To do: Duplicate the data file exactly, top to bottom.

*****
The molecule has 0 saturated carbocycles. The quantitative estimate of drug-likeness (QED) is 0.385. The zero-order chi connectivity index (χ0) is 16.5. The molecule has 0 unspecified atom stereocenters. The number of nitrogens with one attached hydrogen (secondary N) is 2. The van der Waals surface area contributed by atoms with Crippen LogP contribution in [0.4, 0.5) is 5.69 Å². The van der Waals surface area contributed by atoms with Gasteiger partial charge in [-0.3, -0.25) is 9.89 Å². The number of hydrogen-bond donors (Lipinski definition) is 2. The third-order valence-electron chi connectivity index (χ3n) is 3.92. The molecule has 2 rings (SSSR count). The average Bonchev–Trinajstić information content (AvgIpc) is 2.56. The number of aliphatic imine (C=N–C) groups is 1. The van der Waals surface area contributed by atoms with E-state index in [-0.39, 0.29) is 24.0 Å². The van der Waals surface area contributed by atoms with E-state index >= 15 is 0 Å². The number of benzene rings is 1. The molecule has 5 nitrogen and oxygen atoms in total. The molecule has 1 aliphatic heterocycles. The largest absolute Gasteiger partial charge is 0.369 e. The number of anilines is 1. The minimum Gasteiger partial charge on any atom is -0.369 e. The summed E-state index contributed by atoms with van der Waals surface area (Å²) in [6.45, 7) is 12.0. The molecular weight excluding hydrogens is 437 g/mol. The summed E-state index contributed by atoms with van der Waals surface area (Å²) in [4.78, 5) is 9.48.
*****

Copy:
The molecule has 0 saturated carbocycles. The quantitative estimate of drug-likeness (QED) is 0.385. The zero-order chi connectivity index (χ0) is 16.5. The molecule has 0 unspecified atom stereocenters. The number of nitrogens with one attached hydrogen (secondary N) is 2. The van der Waals surface area contributed by atoms with Crippen LogP contribution in [0.4, 0.5) is 5.69 Å². The van der Waals surface area contributed by atoms with Gasteiger partial charge in [-0.3, -0.25) is 9.89 Å². The number of hydrogen-bond donors (Lipinski definition) is 2. The third-order valence-electron chi connectivity index (χ3n) is 3.92. The molecule has 2 rings (SSSR count). The average Bonchev–Trinajstić information content (AvgIpc) is 2.56. The number of aliphatic imine (C=N–C) groups is 1. The van der Waals surface area contributed by atoms with E-state index in [-0.39, 0.29) is 24.0 Å². The van der Waals surface area contributed by atoms with E-state index >= 15 is 0 Å². The number of benzene rings is 1. The molecule has 5 nitrogen and oxygen atoms in total. The molecule has 1 aliphatic heterocycles. The largest absolute Gasteiger partial charge is 0.369 e. The number of anilines is 1. The minimum Gasteiger partial charge on any atom is -0.369 e. The summed E-state index contributed by atoms with van der Waals surface area (Å²) in [6.45, 7) is 12.0. The molecular weight excluding hydrogens is 437 g/mol. The summed E-state index contributed by atoms with van der Waals surface area (Å²) in [4.78, 5) is 9.48.